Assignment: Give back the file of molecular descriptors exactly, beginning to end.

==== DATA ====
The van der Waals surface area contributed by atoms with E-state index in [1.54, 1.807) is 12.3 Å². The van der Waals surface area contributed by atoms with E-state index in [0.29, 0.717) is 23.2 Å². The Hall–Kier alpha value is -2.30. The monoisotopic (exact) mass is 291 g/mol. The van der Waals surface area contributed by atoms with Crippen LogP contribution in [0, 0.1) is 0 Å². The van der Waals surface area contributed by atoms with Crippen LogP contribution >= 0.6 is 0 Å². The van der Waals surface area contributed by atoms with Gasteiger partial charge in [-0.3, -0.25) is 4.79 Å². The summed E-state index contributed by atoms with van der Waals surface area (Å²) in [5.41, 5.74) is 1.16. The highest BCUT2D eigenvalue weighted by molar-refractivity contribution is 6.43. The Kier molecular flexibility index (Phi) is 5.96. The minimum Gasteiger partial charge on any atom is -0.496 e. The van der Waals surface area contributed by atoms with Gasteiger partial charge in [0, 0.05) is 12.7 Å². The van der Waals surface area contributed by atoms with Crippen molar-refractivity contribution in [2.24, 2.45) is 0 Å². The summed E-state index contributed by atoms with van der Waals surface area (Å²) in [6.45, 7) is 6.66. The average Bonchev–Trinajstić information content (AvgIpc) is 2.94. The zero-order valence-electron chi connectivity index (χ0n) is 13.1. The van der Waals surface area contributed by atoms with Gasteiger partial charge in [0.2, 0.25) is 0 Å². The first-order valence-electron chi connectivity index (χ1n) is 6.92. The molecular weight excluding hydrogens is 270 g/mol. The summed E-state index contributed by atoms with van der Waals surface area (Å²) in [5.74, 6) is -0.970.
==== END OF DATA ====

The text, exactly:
The van der Waals surface area contributed by atoms with E-state index in [1.54, 1.807) is 12.3 Å². The van der Waals surface area contributed by atoms with E-state index in [0.29, 0.717) is 23.2 Å². The Hall–Kier alpha value is -2.30. The monoisotopic (exact) mass is 291 g/mol. The van der Waals surface area contributed by atoms with Crippen LogP contribution in [0, 0.1) is 0 Å². The van der Waals surface area contributed by atoms with Crippen LogP contribution >= 0.6 is 0 Å². The van der Waals surface area contributed by atoms with Gasteiger partial charge in [-0.3, -0.25) is 4.79 Å². The summed E-state index contributed by atoms with van der Waals surface area (Å²) in [5.41, 5.74) is 1.16. The highest BCUT2D eigenvalue weighted by molar-refractivity contribution is 6.43. The Kier molecular flexibility index (Phi) is 5.96. The minimum Gasteiger partial charge on any atom is -0.496 e. The van der Waals surface area contributed by atoms with Gasteiger partial charge in [0, 0.05) is 12.7 Å². The van der Waals surface area contributed by atoms with Crippen molar-refractivity contribution in [2.24, 2.45) is 0 Å². The summed E-state index contributed by atoms with van der Waals surface area (Å²) in [6.45, 7) is 6.66. The average Bonchev–Trinajstić information content (AvgIpc) is 2.94. The zero-order valence-electron chi connectivity index (χ0n) is 13.1. The van der Waals surface area contributed by atoms with Gasteiger partial charge in [0.2, 0.25) is 0 Å². The first-order valence-electron chi connectivity index (χ1n) is 6.92. The molecular weight excluding hydrogens is 270 g/mol. The summed E-state index contributed by atoms with van der Waals surface area (Å²) in [5.74, 6) is -0.970.